As we work with interns and co-op students from various colleges and universities across Canada, we realize that, once these super bright stars finish school, they believe they are finished school. That’s it. They should know it all. What a surprise to them when they are thrust out into the world and feel like they have very limited skills with which to start navigating the clinical world!
I’m sure you remember this feeling well. Or maybe you are in this spot right now? How do you go from being an academic studying machine to a professional clinical critical thinker? How do you translate what you learned in labs and lecture halls (ok, I realize these may have largely been using Zoom (sorry)!) into something you can quickly draw upon at the moment with a client standing right in front of you?
Ok, I get it - this blog may be just a little biased - after all, I do own a continuing education company!
One of the biggest challenges we face as kin grads is that we come from an incredibly diverse educational background. I think this is a positive rather than a negative. Kinesiology programs across Canada are incredibly diverse. You won’t learn the same things from one school to the next. That could be considered a drawback or a real benefit to the field of kinesiology. I believe it is a benefit. Look how broad our learning can be!
But this diversity places a huge responsibility on a future student to understand the program that they are entering and the skills they may have (or may not have!) upon graduation. Researching your undergraduate choice carefully is a smart move. Graduate school may help you to refine your learning and help you focus more closely on working with your ideal clients.
Does it make sense to pay for an additional two years of formal education in a professional masters program or a research or theory based masters program? Will this give you the skills to become an amazing employee or to start your own business? Maybe.
Do your post grad professors have the clinical experience to help you with evidence based clinical reasoning and decision-making for the people you most want to work with in practice? Maybe.
If they don’t have these skills, will they be able to direct you into practical experiences and professional post graduate training opportunities that will teach you these critical abilities? Maybe.
As you are thinking about your path ahead and what continuing education will look like for you, here are some key areas to keep in mind:
When you invest in your professional education, you want to be wise about where you put your money. Before taking the leap and opening your wallet, take some time to figure out where your knowledge gaps are. Once you’ve identified this, consider whether you could explore this area in small sections, or if you are ready for a big plunge.
When you are exploring a new topic area or diving deeper into a particular area of interest, start by searching for blogs, podcasts and books to help guide you. These are free or relatively inexpensive investments of your time and money.
By looking around, you are sure to find thought leaders, top researchers, professors, teachers and influencers in the very subject area that you are interested in. Find the people who are passionate, focused, have a large following and are well recognized in your area of exploration. Ask others who you should follow, listen to and read about.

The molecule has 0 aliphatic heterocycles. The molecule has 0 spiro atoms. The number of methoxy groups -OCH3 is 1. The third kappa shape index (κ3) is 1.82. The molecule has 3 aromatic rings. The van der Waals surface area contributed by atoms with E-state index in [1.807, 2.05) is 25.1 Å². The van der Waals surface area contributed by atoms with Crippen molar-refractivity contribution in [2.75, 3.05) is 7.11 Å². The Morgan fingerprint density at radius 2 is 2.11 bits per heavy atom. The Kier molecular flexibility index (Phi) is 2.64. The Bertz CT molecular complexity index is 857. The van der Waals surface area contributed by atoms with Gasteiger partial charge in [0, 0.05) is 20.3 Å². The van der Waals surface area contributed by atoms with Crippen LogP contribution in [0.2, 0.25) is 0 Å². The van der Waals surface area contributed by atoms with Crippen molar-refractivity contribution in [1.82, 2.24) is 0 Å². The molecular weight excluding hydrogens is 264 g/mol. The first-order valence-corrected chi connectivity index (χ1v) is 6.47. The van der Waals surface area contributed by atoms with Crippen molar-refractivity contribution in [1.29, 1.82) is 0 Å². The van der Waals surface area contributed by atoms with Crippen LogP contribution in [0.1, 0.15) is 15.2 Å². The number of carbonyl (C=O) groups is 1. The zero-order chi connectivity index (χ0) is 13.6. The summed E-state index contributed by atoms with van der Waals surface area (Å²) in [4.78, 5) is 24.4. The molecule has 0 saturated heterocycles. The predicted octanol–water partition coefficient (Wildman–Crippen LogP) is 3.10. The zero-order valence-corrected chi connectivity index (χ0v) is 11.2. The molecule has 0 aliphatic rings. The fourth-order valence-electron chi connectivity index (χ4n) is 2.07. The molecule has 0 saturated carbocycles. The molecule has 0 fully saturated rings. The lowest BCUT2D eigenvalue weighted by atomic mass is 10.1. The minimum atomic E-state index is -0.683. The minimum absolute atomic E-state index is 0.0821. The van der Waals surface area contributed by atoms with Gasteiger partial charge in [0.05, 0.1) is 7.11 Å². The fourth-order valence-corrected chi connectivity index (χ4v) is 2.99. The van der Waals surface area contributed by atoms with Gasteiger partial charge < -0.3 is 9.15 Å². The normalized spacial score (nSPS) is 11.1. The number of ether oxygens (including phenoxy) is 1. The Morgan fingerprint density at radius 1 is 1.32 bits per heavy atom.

When you select a course that looks interesting, make sure that you know how you learn best. Do you absolutely need an in person experience? Are you more comfortable learning on your own time and going at your own pace?
There are many ways to begin working at this knowledge shift from books to real life. What if you never had the opportunity to work with clients while at school? Don’t panic. Just ask.
Look for someone who has at least 7 to 10 years more experience than you. Find someone who is working in the area of our profession that interests you. Call them up! Email them! DM them! Connect with and message them on LinkedIn!
Mentors are happy to help younger and less experienced clinicians. You may be able to set up one or two hours a month, perhaps find an opportunity to shadow their work day, and come to them with very specific questions about their career choices by email.
I leave one to two hours each week open for these kinds of conversations. I find chatting with students and fellow practitioners enjoyable, energizing and very enlightening. The topics we cover together often find their way into a blog post like this one, an additional section getting added to one of our courses, or a reunion with a friend or professional connection that I can introduce to the person I am speaking with.
We move through many transitions throughout our life: school to work, entry level to mid and higher level jobs, shifts to other industries and moving on up the ladder until we decide when and if we will retire. You’ll never stop learning throughout your entire career. In your early career years, be open to new experiences, say yes more than you say no, and ask questions - lots of questions! Continuing your education will bring new opportunities, you’ll build your professional network, you’ll shift jobs and perhaps move into an entirely new industry within our beautifully large scope of practice.
Kinesiology is huge. Don’t let that scare you - embrace it with a sense of curiosity and adventure. And if you need help? Just ask.
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